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August 2005
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October 2005

Stephen M.R. Covey -- The Speed of Trust

Trust is soft.
Trust is slow.
Trust is for wimps.
Trusting people is too risky.
Trust can't be taught.

These are common myths about trust.

Covey_smrBut what is the truth about trust?  Find out in this audio interview with Stephen M.R. Covey who will soon publish a book entitled "The Speed of Trust".

Stephen MR  (pictured) is the eldest son of Dr. Stephen  R. Covey who authored "The 7 Habits of Highly Effective People".  Stephen MR is the former CEO of Covey Leadership Center which, under his stewardship, became the largest leadership development company in the world.  He is now the co-founder and CEO of his own firm CoveyLink which is a learning and consulting practice focused on enabling leaders and organizations to increase and leverage trust to achieve superior performance. 

As a teacher of team and leadership skills, there is no doubt that you seek to build trust among team members.  But how best to do it?

Speed_of_trust_1In this interview Stephen MR Covey shares strategies, tactics and tools to help you establish, grow, extend, and restore  trust with all stakeholders (customers, suppliers, investors,  and co-workers).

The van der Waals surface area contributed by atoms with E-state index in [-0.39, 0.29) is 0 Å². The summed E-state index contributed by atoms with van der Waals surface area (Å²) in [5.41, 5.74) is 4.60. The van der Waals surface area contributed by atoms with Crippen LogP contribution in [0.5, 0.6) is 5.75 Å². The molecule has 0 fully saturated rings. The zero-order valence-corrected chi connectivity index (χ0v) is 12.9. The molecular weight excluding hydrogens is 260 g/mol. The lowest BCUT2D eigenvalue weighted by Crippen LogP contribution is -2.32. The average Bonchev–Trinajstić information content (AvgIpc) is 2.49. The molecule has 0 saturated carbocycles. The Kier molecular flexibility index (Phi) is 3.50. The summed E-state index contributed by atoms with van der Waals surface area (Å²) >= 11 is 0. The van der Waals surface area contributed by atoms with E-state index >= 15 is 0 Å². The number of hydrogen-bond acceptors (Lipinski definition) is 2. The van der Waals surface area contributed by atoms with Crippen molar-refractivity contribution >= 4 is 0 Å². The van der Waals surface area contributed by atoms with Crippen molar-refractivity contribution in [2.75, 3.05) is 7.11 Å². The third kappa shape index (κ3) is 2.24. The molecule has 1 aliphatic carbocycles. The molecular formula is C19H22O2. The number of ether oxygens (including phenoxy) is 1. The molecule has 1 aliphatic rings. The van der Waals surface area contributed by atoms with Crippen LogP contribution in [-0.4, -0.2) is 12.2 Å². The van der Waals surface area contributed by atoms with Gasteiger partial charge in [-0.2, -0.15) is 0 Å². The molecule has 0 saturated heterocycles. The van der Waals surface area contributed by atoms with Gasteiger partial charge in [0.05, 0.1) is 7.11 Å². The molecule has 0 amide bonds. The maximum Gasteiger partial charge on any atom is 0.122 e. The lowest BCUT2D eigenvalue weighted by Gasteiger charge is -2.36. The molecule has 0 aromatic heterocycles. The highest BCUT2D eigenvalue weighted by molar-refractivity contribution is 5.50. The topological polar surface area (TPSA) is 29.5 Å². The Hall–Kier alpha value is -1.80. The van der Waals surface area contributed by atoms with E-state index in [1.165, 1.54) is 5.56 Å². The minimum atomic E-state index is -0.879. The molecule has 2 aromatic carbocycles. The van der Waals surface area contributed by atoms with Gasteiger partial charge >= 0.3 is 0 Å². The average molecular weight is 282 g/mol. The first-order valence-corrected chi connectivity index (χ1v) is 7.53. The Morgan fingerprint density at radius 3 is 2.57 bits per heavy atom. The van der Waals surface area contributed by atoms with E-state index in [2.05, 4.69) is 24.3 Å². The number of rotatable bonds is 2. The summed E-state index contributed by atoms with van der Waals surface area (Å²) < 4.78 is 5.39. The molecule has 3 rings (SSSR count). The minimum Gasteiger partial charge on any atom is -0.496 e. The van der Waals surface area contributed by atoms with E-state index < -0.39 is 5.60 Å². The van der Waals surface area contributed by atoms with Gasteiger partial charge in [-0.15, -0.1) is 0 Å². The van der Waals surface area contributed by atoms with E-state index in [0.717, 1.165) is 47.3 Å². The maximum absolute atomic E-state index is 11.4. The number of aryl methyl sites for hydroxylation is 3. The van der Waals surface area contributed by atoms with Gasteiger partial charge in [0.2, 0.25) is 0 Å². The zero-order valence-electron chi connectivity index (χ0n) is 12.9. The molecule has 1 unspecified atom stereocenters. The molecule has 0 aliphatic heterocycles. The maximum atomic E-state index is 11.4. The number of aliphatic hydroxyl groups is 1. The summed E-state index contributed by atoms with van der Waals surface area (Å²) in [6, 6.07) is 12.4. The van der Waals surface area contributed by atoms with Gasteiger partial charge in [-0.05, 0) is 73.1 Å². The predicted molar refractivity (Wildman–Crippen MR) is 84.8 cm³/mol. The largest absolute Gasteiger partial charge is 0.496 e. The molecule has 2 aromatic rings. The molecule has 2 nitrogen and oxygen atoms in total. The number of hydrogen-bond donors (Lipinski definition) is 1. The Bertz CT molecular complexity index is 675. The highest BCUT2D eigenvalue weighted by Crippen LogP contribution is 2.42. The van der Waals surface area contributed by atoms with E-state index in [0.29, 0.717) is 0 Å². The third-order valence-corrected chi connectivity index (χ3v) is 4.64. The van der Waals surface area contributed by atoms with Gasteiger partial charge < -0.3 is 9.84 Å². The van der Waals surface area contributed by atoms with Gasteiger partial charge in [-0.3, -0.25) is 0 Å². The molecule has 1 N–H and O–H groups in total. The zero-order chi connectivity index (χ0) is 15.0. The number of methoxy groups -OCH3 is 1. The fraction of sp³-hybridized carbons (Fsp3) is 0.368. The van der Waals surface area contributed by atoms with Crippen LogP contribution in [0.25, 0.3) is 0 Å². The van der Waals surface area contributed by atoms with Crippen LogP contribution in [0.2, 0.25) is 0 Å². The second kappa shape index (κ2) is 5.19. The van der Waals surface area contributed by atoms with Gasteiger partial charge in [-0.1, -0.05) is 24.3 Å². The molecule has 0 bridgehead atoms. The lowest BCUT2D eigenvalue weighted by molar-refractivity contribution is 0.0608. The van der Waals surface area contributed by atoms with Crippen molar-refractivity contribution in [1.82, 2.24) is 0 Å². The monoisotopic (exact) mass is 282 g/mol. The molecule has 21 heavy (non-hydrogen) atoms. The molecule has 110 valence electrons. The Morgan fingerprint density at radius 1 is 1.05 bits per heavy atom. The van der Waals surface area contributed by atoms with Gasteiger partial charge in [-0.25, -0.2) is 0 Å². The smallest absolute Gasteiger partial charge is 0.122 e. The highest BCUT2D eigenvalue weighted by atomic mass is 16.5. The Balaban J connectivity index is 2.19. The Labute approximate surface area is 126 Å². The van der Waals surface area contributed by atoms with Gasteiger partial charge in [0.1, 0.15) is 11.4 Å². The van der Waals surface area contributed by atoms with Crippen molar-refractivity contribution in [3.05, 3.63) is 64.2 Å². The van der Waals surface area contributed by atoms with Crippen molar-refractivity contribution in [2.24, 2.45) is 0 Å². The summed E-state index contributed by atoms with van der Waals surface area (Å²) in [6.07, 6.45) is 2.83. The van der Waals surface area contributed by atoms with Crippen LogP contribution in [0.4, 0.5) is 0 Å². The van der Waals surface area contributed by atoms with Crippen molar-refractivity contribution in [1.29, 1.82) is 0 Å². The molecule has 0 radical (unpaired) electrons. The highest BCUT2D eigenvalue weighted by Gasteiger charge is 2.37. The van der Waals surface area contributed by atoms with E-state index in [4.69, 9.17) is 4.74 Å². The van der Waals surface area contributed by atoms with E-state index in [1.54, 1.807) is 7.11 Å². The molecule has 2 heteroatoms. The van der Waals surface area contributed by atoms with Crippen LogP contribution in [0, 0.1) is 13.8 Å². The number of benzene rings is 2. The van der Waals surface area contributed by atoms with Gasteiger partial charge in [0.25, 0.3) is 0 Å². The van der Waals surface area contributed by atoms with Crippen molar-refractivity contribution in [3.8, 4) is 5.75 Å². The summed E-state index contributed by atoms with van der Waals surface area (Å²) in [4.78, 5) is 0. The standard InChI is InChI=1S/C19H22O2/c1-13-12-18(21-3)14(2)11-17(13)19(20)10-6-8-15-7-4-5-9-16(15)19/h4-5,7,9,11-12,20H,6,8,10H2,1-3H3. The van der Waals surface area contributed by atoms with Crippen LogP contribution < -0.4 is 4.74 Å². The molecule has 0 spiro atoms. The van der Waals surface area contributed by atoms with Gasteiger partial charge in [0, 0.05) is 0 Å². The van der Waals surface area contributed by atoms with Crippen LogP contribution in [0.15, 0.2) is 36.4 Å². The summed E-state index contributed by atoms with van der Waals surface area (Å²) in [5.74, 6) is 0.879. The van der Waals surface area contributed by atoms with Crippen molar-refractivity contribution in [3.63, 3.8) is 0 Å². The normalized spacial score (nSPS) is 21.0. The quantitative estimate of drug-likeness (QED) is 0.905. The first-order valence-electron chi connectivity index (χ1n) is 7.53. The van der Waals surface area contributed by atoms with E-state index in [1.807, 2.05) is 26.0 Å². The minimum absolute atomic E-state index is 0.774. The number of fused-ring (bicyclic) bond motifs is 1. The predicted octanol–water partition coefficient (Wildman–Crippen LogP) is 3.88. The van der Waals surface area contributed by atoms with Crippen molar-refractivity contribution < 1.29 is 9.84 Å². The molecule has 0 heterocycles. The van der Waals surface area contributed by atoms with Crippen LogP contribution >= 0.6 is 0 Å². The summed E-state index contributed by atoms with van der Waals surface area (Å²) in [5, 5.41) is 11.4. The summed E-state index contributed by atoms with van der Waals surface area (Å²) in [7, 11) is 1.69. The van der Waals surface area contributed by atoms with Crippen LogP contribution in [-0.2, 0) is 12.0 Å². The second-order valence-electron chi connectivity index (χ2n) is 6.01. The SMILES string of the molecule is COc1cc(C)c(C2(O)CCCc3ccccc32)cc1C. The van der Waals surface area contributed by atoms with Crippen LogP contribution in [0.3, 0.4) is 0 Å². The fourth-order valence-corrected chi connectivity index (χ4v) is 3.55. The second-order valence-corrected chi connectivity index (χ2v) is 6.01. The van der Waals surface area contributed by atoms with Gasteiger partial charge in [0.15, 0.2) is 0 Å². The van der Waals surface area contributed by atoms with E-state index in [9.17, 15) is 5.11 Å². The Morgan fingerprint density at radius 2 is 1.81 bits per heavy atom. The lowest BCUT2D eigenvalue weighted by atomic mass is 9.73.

Click on the link below to listen to the interview.

Download stephen_mr_covey_mp3_sm.mp3

Trust is THE critical leadership competency in the new global economy. Trust is more important than vision, strategy, skills, systems and structure and... the list goes on.  Trust is what will make your team outstanding.

Teams In Trouble 4 -- An Issue of Trust

Trust1Trust.  It’s the foundation for all valuable relationships and is at the core of all high performing teams.

But what happens when a team lacks trust?

My colleague Michael Goldman of relates this TRUE STORY of a team in trouble that he was called into work with...

A new product is developed and feedback is needed from within the company to make some critical decisions on how to proceed. 

A diverse group of staff is formed to provide the needed feedback - - only there is a problem.  There is “history” between some of the staff members. 

It’s a trust issue. 

There is reluctance within the group to speak their mind.  It will be a waste of time and energy to bring the group together unless the feedback is honest and unfiltered.  But that’s not going to happen because the staff doesn’t trust each other.

What would you do?

On Wednesday September 28, 2005 Michael and I held a TeleSeminar for over 80 people from around the world to share strategies, tactics and tools for helping a team with trust issues. 

Michael shared a proven tool to help teams  build trust and move forward with speed and grace. 

I shared one of my favorite teambuilding activities that helps teams EXPERIENCE trust.  The activity creates an opening for the group to discuss what trust is and how they want to experience it on a day-to-day basis within the team.